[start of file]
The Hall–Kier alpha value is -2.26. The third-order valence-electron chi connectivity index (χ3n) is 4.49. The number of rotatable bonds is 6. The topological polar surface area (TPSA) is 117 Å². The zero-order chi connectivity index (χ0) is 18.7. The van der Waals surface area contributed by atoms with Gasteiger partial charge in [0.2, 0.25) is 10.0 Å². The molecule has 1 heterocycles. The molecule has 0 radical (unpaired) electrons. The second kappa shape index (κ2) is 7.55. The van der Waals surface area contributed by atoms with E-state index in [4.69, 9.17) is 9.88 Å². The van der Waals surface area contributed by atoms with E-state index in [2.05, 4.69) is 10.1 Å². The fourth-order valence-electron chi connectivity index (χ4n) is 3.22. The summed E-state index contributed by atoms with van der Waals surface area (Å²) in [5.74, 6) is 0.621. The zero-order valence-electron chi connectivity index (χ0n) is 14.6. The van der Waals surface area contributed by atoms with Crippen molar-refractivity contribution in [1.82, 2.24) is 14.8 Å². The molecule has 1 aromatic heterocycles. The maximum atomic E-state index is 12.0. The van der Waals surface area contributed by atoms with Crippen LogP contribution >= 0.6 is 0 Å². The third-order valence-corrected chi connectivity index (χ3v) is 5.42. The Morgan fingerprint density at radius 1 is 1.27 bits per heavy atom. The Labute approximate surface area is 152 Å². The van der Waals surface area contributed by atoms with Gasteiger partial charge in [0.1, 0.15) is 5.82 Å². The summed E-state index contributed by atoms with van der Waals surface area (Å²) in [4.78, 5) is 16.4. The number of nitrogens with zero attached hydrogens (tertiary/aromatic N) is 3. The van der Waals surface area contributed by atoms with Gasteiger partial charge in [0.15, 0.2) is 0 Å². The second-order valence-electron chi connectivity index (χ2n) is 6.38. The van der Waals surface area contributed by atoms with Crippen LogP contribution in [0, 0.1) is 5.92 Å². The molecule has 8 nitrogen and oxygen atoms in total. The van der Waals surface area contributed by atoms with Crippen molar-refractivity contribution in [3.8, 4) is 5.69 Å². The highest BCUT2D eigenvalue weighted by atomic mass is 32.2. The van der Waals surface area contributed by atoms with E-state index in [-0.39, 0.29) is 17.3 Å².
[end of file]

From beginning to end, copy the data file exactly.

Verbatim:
The Hall–Kier alpha value is -2.26. The third-order valence-electron chi connectivity index (χ3n) is 4.49. The number of rotatable bonds is 6. The topological polar surface area (TPSA) is 117 Å². The zero-order chi connectivity index (χ0) is 18.7. The van der Waals surface area contributed by atoms with Gasteiger partial charge in [0.2, 0.25) is 10.0 Å². The molecule has 1 heterocycles. The molecule has 0 radical (unpaired) electrons. The second kappa shape index (κ2) is 7.55. The van der Waals surface area contributed by atoms with E-state index in [4.69, 9.17) is 9.88 Å². The van der Waals surface area contributed by atoms with E-state index in [2.05, 4.69) is 10.1 Å². The fourth-order valence-electron chi connectivity index (χ4n) is 3.22. The summed E-state index contributed by atoms with van der Waals surface area (Å²) in [5.74, 6) is 0.621. The zero-order valence-electron chi connectivity index (χ0n) is 14.6. The van der Waals surface area contributed by atoms with Crippen molar-refractivity contribution in [1.82, 2.24) is 14.8 Å². The molecule has 1 aromatic heterocycles. The maximum atomic E-state index is 12.0. The van der Waals surface area contributed by atoms with Crippen LogP contribution >= 0.6 is 0 Å². The third-order valence-corrected chi connectivity index (χ3v) is 5.42. The Morgan fingerprint density at radius 1 is 1.27 bits per heavy atom. The Labute approximate surface area is 152 Å². The van der Waals surface area contributed by atoms with Gasteiger partial charge in [0.1, 0.15) is 5.82 Å². The summed E-state index contributed by atoms with van der Waals surface area (Å²) in [4.78, 5) is 16.4. The number of nitrogens with zero attached hydrogens (tertiary/aromatic N) is 3. The van der Waals surface area contributed by atoms with Gasteiger partial charge in [0.15, 0.2) is 0 Å². The second-order valence-electron chi connectivity index (χ2n) is 6.38. The van der Waals surface area contributed by atoms with Crippen LogP contribution in [0, 0.1) is 5.92 Å². The molecule has 8 nitrogen and oxygen atoms in total. The van der Waals surface area contributed by atoms with Crippen molar-refractivity contribution in [3.8, 4) is 5.69 Å². The highest BCUT2D eigenvalue weighted by atomic mass is 32.2. The van der Waals surface area contributed by atoms with E-state index in [-0.39, 0.29) is 17.3 Å².